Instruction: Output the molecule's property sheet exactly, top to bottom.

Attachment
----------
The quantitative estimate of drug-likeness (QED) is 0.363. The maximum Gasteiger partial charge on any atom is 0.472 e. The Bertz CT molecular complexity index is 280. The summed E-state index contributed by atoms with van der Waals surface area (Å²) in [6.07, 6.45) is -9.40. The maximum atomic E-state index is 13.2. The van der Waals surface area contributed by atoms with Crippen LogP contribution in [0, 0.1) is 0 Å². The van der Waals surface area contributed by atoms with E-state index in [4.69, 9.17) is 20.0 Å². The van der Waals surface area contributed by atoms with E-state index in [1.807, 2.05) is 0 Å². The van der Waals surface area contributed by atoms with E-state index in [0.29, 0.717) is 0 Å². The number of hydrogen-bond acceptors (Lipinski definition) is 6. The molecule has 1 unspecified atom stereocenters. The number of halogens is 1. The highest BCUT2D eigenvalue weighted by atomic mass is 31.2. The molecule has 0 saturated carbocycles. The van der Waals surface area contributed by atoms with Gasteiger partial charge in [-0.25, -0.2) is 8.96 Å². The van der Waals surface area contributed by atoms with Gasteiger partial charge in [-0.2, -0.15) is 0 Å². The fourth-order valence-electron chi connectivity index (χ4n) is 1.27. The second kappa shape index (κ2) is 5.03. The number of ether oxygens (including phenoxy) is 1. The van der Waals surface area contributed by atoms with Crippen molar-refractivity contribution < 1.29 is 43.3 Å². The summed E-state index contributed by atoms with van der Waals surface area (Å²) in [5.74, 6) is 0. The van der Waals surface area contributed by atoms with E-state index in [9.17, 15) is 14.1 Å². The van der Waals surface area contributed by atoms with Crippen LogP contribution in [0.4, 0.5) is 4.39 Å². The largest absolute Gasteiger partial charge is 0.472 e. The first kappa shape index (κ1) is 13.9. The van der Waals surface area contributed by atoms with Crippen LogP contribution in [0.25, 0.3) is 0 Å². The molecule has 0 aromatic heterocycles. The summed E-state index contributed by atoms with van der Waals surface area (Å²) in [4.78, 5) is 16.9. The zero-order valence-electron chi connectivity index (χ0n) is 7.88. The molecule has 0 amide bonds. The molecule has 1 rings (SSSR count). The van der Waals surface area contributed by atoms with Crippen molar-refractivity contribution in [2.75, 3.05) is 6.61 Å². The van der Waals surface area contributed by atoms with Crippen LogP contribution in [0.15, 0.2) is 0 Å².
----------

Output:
The quantitative estimate of drug-likeness (QED) is 0.363. The maximum Gasteiger partial charge on any atom is 0.472 e. The Bertz CT molecular complexity index is 280. The summed E-state index contributed by atoms with van der Waals surface area (Å²) in [6.07, 6.45) is -9.40. The maximum atomic E-state index is 13.2. The van der Waals surface area contributed by atoms with Crippen LogP contribution in [0, 0.1) is 0 Å². The van der Waals surface area contributed by atoms with E-state index in [4.69, 9.17) is 20.0 Å². The van der Waals surface area contributed by atoms with E-state index in [1.807, 2.05) is 0 Å². The van der Waals surface area contributed by atoms with E-state index in [0.29, 0.717) is 0 Å². The number of hydrogen-bond acceptors (Lipinski definition) is 6. The molecule has 1 unspecified atom stereocenters. The number of halogens is 1. The highest BCUT2D eigenvalue weighted by atomic mass is 31.2. The molecule has 0 saturated carbocycles. The van der Waals surface area contributed by atoms with Gasteiger partial charge in [-0.25, -0.2) is 8.96 Å². The van der Waals surface area contributed by atoms with Gasteiger partial charge in [-0.2, -0.15) is 0 Å². The fourth-order valence-electron chi connectivity index (χ4n) is 1.27. The second kappa shape index (κ2) is 5.03. The number of ether oxygens (including phenoxy) is 1. The van der Waals surface area contributed by atoms with Crippen molar-refractivity contribution < 1.29 is 43.3 Å². The summed E-state index contributed by atoms with van der Waals surface area (Å²) in [5.74, 6) is 0. The van der Waals surface area contributed by atoms with E-state index in [9.17, 15) is 14.1 Å². The van der Waals surface area contributed by atoms with Crippen LogP contribution in [0.4, 0.5) is 4.39 Å². The largest absolute Gasteiger partial charge is 0.472 e. The first kappa shape index (κ1) is 13.9. The van der Waals surface area contributed by atoms with Crippen LogP contribution in [0.25, 0.3) is 0 Å². The molecule has 0 aromatic heterocycles. The summed E-state index contributed by atoms with van der Waals surface area (Å²) in [4.78, 5) is 16.9. The zero-order valence-electron chi connectivity index (χ0n) is 7.88. The molecule has 0 amide bonds. The molecule has 1 rings (SSSR count). The van der Waals surface area contributed by atoms with Crippen molar-refractivity contribution in [2.75, 3.05) is 6.61 Å². The van der Waals surface area contributed by atoms with Crippen LogP contribution in [0.15, 0.2) is 0 Å².